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Heart Balm Torts & Alienation of Affection

The “Heart Balm Torts” are two distinct causes of action: Alienation of Affections and Criminal Conversation. So-called “Heart Balm Torts” are unique causes of action which allow an aggrieved spouse to sue a third party, also known as a paramour, for interfering in his or her marital relationship. North Carolina is one of the few remaining states which provides for these actions under state law.

Alienation of Affections is defined as the tortious destruction of one spouse's love and affection for the other. While this claim is typically raised against a paramour, others can also be held liable for alienating the affections of a spouse, such as family members. Criminal Conversation is the act of engaging in sexual relations with a married person - even after separation. While there is a great deal of interplay between the two torts, they are legally distinct actions.

The “Heart Balm Torts” have been subject to considerable criticism. As of the time of this publication, 42 states have abolished these actions. Nevertheless, whether the actions are viewed as obsolete attempts to regulate morality or virtuous attempts to preserve the sanctity of marriage, the fact remains that claims for Alienation of Affections and Criminal Conversation remain alive and well in North Carolina. These actions have allowed North Carolina juries to compensate wronged plaintiffs for nearly a century, and upward of 200 actions are still filed in the state each year.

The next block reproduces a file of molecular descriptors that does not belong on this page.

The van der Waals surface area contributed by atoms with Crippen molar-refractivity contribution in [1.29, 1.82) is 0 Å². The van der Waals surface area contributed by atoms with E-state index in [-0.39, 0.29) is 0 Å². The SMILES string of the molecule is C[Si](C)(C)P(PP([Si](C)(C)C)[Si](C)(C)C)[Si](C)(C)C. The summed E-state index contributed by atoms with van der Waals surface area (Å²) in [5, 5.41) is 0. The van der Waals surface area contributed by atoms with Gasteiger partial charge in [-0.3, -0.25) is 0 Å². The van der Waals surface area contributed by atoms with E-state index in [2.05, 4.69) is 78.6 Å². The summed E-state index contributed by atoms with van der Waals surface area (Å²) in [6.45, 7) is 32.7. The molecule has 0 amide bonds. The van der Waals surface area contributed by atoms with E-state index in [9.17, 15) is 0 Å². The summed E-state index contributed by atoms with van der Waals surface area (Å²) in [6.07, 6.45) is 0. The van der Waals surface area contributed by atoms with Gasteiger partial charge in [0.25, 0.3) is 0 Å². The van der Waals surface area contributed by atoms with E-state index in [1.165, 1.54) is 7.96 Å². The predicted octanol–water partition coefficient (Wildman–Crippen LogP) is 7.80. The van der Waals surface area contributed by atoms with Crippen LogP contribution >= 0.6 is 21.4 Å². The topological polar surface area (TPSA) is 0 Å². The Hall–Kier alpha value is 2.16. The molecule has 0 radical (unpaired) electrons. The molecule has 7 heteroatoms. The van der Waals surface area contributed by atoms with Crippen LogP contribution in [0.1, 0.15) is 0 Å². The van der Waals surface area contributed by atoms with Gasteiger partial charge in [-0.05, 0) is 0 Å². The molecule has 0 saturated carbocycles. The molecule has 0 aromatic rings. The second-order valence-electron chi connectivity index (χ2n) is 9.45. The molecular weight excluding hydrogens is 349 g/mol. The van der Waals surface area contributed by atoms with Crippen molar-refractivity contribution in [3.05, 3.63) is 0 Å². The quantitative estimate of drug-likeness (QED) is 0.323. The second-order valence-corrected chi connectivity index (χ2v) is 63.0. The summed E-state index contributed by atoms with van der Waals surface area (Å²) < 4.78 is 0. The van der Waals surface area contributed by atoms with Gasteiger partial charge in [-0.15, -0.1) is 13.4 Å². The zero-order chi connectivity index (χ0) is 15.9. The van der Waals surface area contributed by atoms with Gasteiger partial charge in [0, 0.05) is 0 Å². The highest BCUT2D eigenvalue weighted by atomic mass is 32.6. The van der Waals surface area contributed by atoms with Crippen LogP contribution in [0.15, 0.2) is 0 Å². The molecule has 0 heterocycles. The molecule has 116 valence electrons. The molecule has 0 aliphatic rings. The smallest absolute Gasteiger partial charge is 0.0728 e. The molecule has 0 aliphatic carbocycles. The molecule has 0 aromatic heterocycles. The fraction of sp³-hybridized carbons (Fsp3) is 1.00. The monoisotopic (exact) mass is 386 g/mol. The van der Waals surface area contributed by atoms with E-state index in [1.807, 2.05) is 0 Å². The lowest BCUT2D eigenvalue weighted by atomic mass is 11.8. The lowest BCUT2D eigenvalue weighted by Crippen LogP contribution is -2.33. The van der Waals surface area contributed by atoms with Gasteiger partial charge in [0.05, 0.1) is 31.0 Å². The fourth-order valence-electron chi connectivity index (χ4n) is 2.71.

At Arnold & Smith, PLLC, we understand the immense emotional toll that can result from a spouse’s indiscretions. If you believe you may become a defendant in a claim for Alienation of Affections and/or Criminal Conversations, or if you believe you have a claim, do not hesitate to contact our office today. Let our attorneys fight for you to ensure you receive the favorable outcome you deserve.

Criminal Conversations

To succeed in a Criminal Conversations suit, a plaintiff must simply prove that one spouse had a sexual relationship with the defendant third-party while the valid marriage was still intact. As such, the only true defense to a criminal conversation claim is for the defendant to show that the couple was, in fact, separated with the intent to remain permanently separated or, alternatively, that there never was a valid marriage. Mere separation without the intent of at least one party to physically separate on a permanent basis, however, is immaterial, and an extramarital sexual act occurring during the separation can still result in a claim for criminal conversations.

Criminal conversation is akin to a “strict liability” tort in that it is irrelevant if the marriage was failing, the extramarital relationship was consensual, the spouse was actually the seducer, the defendant had no idea a marriage existed, or even if the spouse filing suit had also been unfaithful. The only relevant inquiry is whether the extramarital sex occurred. If so, a basis for a criminal conversation tort exists.

If you believe you may become involved in a Criminal Conversation action either as a plaintiff or defendant, do not hesitate to contact Arnold & Smith, PLLC today to discuss your options.